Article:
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Thread: Usufruct in trust

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    Usufruct in trust

    I am in the process of sorting out my affairs. Am just wondering if putting a holiday house into our family trust by way of usufruct is a good idea. Sounds good but are there any pitfalls I should look out for.

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    Platinum Member sterne.law@gmail.com's Avatar
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    Not quite sure why you want to put into trust, or the intention and goals.
    A usufruct is a very useful tool, where ownership of an asset is left to a person or persons subject to another being allowed to make use of it during their lifetime or subject to a time clause. Often used for a property, where the child/children inherit but the remaining spouse get sto live in it.

    I would think that if you are using a usufruct within a trust you are already looking at slightly more complicated ground and should get an attorney to draw up the will. Alternatively a sper first lines, a outline of why you wish to do it within a trust may make room for better guidance. Working on a premise that you wish to leave a property to youngish children and wanting to use a trust to prevent them squandering - then a usufruct without a trust will work. The child can do nothing with the property as they only get ownership when the spouse passes.
    Another option with property is a fidiciucomm, where you dictate ownership. That is a property is left to a person who in turn must leave it to another. This may be enforced for 2 generations.
    Anthony Sterne

    www.acumenholdings.co.za
    DISCLAIMER The above is merely a comment in discussion form and an open public arena. It does not constitute a legal opinion or professional advice in any manner or form.

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    daveob (07-Aug-10), dustycody (09-Aug-10)

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    Hi. Thanks for your reply. We currently have 2 homes in a trust and 2 in our personal names which are paid up. Our current trust is very outdated and when i went to see a trust specialist to have it amended it was suggested we transfer the paid up homes into the trust (asset protection, estate duty, exec fees etc) as well as protection for our children from their future spouses. I asked if it was possible to leave our share of the properties in our will to the inter vivos trust in the event of our death but the suggestion was to rather transfer it now and,to avoid the 8% duty, transfer it using a usufruct. It makes sense but i am then just worried about the huge capital gains tax implications should the properties get sold from the trust in the future. I am meeting with the specialist again next week to work out finer details so I was just hoping someone could warn me of any pitfalls that I have not thought about.

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    Site Caretaker Dave A's Avatar
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    Quote Originally Posted by dustycody View Post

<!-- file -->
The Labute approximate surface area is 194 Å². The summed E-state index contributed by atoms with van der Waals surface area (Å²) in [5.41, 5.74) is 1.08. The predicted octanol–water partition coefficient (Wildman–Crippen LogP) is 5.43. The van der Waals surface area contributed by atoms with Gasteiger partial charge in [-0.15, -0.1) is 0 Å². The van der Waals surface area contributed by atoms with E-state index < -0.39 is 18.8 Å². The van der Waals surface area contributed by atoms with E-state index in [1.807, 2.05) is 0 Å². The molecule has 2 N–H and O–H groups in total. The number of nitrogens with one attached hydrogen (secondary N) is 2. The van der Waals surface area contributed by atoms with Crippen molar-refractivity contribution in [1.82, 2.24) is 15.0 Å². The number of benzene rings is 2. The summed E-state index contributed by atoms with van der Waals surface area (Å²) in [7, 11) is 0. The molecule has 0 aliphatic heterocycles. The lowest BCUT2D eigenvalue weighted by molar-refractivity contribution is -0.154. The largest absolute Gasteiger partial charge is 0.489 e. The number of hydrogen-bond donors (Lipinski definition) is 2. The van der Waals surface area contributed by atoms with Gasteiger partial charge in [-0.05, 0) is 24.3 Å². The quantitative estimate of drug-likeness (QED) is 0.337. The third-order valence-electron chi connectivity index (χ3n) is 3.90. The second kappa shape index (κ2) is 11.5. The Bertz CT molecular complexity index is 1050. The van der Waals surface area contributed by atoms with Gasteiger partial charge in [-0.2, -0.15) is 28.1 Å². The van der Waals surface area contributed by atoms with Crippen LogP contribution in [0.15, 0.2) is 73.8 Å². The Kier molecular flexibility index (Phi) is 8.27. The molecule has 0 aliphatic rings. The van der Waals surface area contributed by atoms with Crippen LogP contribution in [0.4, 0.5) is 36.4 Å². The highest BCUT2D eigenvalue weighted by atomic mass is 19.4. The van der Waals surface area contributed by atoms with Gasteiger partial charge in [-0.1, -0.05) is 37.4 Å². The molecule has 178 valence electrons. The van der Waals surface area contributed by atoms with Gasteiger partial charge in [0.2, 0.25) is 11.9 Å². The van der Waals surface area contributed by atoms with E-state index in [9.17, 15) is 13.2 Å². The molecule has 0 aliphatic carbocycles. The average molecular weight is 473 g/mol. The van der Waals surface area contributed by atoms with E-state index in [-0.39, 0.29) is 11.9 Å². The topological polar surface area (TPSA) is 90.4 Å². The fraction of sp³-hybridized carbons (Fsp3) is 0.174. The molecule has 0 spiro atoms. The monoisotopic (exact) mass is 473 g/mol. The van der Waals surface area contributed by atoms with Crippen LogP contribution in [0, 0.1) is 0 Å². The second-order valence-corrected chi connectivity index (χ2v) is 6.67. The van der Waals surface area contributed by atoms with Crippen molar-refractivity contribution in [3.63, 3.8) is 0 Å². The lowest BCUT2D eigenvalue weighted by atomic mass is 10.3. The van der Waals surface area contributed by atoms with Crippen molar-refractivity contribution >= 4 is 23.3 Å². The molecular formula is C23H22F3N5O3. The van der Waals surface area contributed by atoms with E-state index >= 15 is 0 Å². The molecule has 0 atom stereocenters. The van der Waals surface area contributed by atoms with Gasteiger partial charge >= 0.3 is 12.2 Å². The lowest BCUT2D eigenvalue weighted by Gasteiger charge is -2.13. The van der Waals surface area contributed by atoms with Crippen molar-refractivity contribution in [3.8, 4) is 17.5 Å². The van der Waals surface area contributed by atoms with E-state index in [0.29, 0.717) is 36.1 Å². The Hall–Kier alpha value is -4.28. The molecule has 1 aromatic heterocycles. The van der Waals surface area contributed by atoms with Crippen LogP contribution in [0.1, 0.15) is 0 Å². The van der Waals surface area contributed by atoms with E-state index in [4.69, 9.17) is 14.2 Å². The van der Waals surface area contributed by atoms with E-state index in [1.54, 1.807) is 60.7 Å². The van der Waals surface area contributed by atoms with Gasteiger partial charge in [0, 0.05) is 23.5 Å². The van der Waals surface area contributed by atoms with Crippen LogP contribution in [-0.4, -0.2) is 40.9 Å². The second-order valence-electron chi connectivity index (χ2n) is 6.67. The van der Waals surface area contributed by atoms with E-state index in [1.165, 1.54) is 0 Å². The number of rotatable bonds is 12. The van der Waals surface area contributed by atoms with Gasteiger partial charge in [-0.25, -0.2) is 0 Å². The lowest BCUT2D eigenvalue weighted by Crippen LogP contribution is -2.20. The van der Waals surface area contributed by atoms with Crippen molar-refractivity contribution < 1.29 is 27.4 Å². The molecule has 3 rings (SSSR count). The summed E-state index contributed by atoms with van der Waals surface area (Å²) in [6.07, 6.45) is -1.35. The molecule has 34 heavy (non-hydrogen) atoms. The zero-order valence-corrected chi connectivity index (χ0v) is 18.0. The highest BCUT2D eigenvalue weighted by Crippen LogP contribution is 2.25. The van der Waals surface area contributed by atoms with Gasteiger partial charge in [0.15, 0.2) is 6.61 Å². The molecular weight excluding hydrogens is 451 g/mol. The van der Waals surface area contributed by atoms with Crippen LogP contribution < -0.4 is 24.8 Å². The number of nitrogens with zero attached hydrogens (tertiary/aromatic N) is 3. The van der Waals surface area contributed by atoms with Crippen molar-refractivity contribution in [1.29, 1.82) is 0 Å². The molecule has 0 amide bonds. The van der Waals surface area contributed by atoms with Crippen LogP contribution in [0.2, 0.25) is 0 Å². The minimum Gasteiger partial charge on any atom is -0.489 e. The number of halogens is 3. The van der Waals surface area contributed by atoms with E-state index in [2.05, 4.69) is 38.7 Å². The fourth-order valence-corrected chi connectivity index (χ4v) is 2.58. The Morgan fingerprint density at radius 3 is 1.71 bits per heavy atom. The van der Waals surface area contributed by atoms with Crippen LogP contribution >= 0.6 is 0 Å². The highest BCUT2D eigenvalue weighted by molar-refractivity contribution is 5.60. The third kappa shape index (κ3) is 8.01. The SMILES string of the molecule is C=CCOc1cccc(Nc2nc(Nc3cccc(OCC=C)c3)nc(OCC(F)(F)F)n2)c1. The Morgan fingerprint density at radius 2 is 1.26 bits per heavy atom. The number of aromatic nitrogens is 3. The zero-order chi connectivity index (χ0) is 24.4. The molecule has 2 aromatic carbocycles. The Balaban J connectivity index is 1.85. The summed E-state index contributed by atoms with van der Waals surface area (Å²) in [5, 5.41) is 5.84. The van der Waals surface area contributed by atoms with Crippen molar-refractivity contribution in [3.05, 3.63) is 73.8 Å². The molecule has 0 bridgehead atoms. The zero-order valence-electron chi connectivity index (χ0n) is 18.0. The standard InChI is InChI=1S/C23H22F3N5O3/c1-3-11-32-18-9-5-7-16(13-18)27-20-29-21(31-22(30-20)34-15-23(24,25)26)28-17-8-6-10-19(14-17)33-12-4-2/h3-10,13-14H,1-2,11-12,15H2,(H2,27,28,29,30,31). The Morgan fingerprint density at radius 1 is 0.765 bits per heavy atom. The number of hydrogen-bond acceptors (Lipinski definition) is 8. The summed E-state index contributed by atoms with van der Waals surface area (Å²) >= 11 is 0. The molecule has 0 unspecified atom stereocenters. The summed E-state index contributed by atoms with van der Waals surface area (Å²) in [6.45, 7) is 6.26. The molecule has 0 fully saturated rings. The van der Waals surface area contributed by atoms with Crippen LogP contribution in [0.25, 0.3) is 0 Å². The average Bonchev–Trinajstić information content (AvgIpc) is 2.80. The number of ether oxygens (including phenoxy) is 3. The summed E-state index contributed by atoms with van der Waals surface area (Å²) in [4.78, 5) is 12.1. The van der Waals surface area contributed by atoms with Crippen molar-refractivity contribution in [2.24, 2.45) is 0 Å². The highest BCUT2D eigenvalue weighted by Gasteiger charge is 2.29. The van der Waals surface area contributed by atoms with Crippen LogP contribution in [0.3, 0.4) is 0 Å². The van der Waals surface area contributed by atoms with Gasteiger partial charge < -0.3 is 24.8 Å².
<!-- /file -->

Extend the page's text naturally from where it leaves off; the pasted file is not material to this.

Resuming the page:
It makes sense but i am then just worried about the huge capital gains tax implications should the properties get sold from the trust in the future. I am meeting with the specialist again next week...
    Be sure to ask about the conduit principle when it comes to taxation - it's an option in that sort of situation.
    The trouble with opportunity is it normally comes dressed up as work.

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    Platinum Member sterne.law@gmail.com's Avatar
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    I think the deciding issues would revolve around the tax implications. That of course means now, plus the costs on death such as estate etc and the various administration costs. Who would be trustees is also an issue.

    In terms of your will you can exercise just as much control as a trust. Both usufruct and fidisicomm can be protected against insolvency and spouses. The freedom of testation, which is an integral part of our succession law, allows you a large scope to set conditions that can cover almost any event. You can determine that the property may only evolve to your childs children who are alive or conceived at your time of death or have time clauses and suspense conditions. Our succession laws allow for a testator to leave an asset, or something, but if my wife remarries it must be given to the SPCA or if my wife marries outside of the jewish faith(as an example). This indicates pretty much what can be done. (this freedom of testation though is bound to fall foul of a constitutional challenge in due course)

    I would suggest that work out the cost implications and then use the mechanism that has the best financial implications balanced against practicalities and achieving what you want without potential backfiring or snags.
    Anthony Sterne

    www.acumenholdings.co.za
    DISCLAIMER The above is merely a comment in discussion form and an open public arena. It does not constitute a legal opinion or professional advice in any manner or form.

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    Diamond Member wynn's Avatar
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    The Idea of donating a property to a trust with a usufruct, is a means of avoiding transfer costs in the short term.
    When the property owner passes the property is registered to the trust as part of the deceased's estate thereby avoiding unesessary transfer duties and taxes.
    It also keeps the property out of the net if the owner should be sequestrated, provided there is a reasonable time period and no reckless trading happened between the usufruct and the sequestration.
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